Studies indicate that positive emotions reduce inflammation in the body and consequently bolster the immune system. Research in the International Journal of Behavioral Medicine demonstrated an association between positive mood and lower levels of C-reactive protein, a widely-used indicator of systemic inflammation. Moreover, research from the journal Emotion showed a strong correlation between low levels of interleukin-6, an important inflammatory marker, and feelings of awe.
Someone you love is struggling with suicidal thoughts. What can you do?
Suicide is the 10th leading cause of death in the United States, with almost 45,000 victims every year. Approximately 123 Americans die from suicide each day . . .
Suicide is a serious and complicated issue. There isn’t a foolproof fix for suicidal thoughts, and it’s not always easy to see when someone is contemplating suicide.
Did your doctor or friendly pharmacist tell you that the flu vaccine could put your mental health at risk?
According to the latest research, the notoriously ineffective, illness-inducing, potentially paralytic, and even lethal flu vaccine has one more side effect to add to the list: depression.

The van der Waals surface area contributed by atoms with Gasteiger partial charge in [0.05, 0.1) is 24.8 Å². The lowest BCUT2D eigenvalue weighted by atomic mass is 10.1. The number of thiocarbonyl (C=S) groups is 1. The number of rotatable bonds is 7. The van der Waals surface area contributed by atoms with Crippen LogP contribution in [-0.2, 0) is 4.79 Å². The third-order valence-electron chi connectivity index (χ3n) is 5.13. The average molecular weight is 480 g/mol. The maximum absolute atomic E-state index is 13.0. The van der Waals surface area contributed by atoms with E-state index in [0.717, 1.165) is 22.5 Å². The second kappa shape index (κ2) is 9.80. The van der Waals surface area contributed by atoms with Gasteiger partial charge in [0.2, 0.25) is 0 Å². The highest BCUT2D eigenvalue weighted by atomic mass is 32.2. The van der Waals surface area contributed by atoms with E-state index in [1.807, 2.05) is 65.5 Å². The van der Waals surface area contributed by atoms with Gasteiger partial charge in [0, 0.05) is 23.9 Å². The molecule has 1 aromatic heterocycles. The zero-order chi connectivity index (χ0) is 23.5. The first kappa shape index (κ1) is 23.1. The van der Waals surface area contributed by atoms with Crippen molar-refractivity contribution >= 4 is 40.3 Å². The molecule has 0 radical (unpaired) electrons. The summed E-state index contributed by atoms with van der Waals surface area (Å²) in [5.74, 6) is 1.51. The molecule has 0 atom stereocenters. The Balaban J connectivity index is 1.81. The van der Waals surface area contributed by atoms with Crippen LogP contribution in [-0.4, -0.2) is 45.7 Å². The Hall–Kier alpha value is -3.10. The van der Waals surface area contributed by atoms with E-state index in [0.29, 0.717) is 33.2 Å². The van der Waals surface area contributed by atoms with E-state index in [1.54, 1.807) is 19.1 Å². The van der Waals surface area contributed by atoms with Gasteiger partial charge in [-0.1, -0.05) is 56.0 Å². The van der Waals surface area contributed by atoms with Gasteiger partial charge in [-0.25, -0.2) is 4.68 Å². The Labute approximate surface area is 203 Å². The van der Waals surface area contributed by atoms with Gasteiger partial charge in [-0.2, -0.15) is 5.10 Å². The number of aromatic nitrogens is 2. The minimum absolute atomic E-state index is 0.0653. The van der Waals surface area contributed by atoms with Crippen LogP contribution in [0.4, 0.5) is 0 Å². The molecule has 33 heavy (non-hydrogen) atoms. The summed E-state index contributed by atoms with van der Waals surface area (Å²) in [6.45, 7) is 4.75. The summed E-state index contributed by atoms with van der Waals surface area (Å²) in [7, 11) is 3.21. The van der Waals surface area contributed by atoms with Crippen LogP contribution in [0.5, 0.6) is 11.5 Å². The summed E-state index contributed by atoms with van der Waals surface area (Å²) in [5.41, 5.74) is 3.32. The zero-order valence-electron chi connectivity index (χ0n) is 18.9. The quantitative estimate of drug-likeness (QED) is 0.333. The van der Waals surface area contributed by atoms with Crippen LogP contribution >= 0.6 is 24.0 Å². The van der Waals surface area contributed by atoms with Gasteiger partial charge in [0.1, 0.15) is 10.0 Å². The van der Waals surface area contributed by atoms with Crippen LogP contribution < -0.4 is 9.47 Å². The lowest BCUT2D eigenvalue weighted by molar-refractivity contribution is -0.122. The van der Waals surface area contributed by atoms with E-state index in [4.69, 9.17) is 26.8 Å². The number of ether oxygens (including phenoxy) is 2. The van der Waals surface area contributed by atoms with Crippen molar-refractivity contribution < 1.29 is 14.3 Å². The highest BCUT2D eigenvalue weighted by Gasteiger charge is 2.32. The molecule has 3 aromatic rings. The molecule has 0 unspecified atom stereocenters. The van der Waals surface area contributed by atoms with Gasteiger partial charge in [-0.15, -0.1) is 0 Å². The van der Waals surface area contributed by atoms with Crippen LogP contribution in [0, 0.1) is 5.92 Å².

One would imagine that researchers are extensively examining drivers of depression, since it is the leading cause of disability worldwide. . . . Not exactly. The prevailing belief is that depression . . .
There is no correct way to respond to loss
For days, weeks, or even months after losing someone, you may wake up in the morning with an overwhelming sadness. It can feel like a heaviness pushing down on your chest, and it starts before your conscious mind has even kicked in to remind you of what you have lost. It wasn’t just a bad dream.
Deaths of family, friends, and partners can be so devastating that your whole orientation in life feels lost, and the way your brain and body initially react to the trauma . . .